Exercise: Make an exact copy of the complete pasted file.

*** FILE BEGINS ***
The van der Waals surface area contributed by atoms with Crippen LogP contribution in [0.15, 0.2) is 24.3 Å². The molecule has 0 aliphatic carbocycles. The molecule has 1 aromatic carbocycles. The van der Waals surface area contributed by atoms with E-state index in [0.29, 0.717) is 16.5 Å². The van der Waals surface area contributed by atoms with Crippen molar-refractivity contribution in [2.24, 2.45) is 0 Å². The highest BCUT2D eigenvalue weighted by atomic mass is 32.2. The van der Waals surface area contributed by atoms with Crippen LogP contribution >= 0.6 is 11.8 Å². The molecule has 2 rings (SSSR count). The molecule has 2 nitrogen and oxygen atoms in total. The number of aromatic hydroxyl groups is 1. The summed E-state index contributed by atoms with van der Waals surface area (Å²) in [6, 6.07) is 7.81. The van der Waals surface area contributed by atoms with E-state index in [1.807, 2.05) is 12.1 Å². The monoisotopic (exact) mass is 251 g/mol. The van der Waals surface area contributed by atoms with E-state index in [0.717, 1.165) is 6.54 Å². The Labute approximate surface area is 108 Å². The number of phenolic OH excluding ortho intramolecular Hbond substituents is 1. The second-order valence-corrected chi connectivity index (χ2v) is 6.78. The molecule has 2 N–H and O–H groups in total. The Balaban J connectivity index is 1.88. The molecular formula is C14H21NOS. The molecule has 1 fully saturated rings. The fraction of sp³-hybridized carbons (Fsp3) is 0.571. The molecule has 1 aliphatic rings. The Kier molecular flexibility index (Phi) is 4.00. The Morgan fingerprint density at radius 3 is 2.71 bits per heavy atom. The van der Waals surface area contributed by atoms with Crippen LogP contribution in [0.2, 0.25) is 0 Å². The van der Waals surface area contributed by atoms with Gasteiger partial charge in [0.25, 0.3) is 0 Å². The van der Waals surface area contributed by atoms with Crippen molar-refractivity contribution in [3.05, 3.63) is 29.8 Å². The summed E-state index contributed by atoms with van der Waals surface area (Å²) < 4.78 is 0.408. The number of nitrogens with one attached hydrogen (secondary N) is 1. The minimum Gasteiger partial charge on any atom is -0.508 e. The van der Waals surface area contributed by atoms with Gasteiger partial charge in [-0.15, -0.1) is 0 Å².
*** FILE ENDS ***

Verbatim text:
The van der Waals surface area contributed by atoms with Crippen LogP contribution in [0.15, 0.2) is 24.3 Å². The molecule has 0 aliphatic carbocycles. The molecule has 1 aromatic carbocycles. The van der Waals surface area contributed by atoms with E-state index in [0.29, 0.717) is 16.5 Å². The van der Waals surface area contributed by atoms with Crippen molar-refractivity contribution in [2.24, 2.45) is 0 Å². The highest BCUT2D eigenvalue weighted by atomic mass is 32.2. The van der Waals surface area contributed by atoms with Crippen LogP contribution >= 0.6 is 11.8 Å². The molecule has 2 rings (SSSR count). The molecule has 2 nitrogen and oxygen atoms in total. The number of aromatic hydroxyl groups is 1. The summed E-state index contributed by atoms with van der Waals surface area (Å²) in [6, 6.07) is 7.81. The van der Waals surface area contributed by atoms with E-state index in [1.807, 2.05) is 12.1 Å². The monoisotopic (exact) mass is 251 g/mol. The van der Waals surface area contributed by atoms with E-state index in [0.717, 1.165) is 6.54 Å². The Labute approximate surface area is 108 Å². The number of phenolic OH excluding ortho intramolecular Hbond substituents is 1. The second-order valence-corrected chi connectivity index (χ2v) is 6.78. The molecule has 2 N–H and O–H groups in total. The Balaban J connectivity index is 1.88. The molecular formula is C14H21NOS. The molecule has 1 fully saturated rings. The fraction of sp³-hybridized carbons (Fsp3) is 0.571. The molecule has 1 aliphatic rings. The Kier molecular flexibility index (Phi) is 4.00. The Morgan fingerprint density at radius 3 is 2.71 bits per heavy atom. The van der Waals surface area contributed by atoms with Crippen LogP contribution in [0.2, 0.25) is 0 Å². The van der Waals surface area contributed by atoms with Gasteiger partial charge in [0.25, 0.3) is 0 Å². The van der Waals surface area contributed by atoms with Crippen molar-refractivity contribution in [3.05, 3.63) is 29.8 Å². The summed E-state index contributed by atoms with van der Waals surface area (Å²) < 4.78 is 0.408. The number of nitrogens with one attached hydrogen (secondary N) is 1. The minimum Gasteiger partial charge on any atom is -0.508 e. The van der Waals surface area contributed by atoms with Gasteiger partial charge in [-0.15, -0.1) is 0 Å².